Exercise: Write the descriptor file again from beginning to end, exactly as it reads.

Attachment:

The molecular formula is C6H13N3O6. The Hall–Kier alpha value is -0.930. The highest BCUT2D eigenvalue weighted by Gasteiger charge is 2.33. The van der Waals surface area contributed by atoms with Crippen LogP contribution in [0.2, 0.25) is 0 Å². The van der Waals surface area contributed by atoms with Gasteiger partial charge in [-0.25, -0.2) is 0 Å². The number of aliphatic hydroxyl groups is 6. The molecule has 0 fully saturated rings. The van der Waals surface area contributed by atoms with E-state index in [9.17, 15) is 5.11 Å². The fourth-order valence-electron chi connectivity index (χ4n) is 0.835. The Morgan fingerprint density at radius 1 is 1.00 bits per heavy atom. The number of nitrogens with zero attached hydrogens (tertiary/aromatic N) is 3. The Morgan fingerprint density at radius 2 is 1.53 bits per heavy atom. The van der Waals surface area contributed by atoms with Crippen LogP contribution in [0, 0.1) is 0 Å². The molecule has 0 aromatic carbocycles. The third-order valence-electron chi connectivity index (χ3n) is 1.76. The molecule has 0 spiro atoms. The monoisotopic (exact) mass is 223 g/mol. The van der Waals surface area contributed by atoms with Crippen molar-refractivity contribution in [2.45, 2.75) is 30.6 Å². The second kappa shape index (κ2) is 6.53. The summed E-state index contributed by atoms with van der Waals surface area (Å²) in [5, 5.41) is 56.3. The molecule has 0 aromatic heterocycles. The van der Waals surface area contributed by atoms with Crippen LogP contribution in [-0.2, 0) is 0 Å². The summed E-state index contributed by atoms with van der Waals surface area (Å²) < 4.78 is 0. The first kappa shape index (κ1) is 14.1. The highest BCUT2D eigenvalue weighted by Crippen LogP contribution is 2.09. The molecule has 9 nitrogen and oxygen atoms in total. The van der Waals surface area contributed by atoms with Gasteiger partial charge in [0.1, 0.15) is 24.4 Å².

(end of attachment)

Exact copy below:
The molecular formula is C6H13N3O6. The Hall–Kier alpha value is -0.930. The highest BCUT2D eigenvalue weighted by Gasteiger charge is 2.33. The van der Waals surface area contributed by atoms with Crippen LogP contribution in [0.2, 0.25) is 0 Å². The van der Waals surface area contributed by atoms with Gasteiger partial charge in [-0.25, -0.2) is 0 Å². The number of aliphatic hydroxyl groups is 6. The molecule has 0 fully saturated rings. The van der Waals surface area contributed by atoms with E-state index in [9.17, 15) is 5.11 Å². The fourth-order valence-electron chi connectivity index (χ4n) is 0.835. The Morgan fingerprint density at radius 1 is 1.00 bits per heavy atom. The number of nitrogens with zero attached hydrogens (tertiary/aromatic N) is 3. The Morgan fingerprint density at radius 2 is 1.53 bits per heavy atom. The van der Waals surface area contributed by atoms with Crippen LogP contribution in [0, 0.1) is 0 Å². The molecule has 0 aromatic carbocycles. The third-order valence-electron chi connectivity index (χ3n) is 1.76. The molecule has 0 spiro atoms. The monoisotopic (exact) mass is 223 g/mol. The van der Waals surface area contributed by atoms with Crippen molar-refractivity contribution in [2.45, 2.75) is 30.6 Å². The second kappa shape index (κ2) is 6.53. The summed E-state index contributed by atoms with van der Waals surface area (Å²) in [5, 5.41) is 56.3. The molecule has 0 aromatic heterocycles. The van der Waals surface area contributed by atoms with Crippen LogP contribution in [-0.2, 0) is 0 Å². The summed E-state index contributed by atoms with van der Waals surface area (Å²) < 4.78 is 0. The first kappa shape index (κ1) is 14.1. The highest BCUT2D eigenvalue weighted by Crippen LogP contribution is 2.09. The molecule has 9 nitrogen and oxygen atoms in total. The van der Waals surface area contributed by atoms with Gasteiger partial charge in [0.1, 0.15) is 24.4 Å².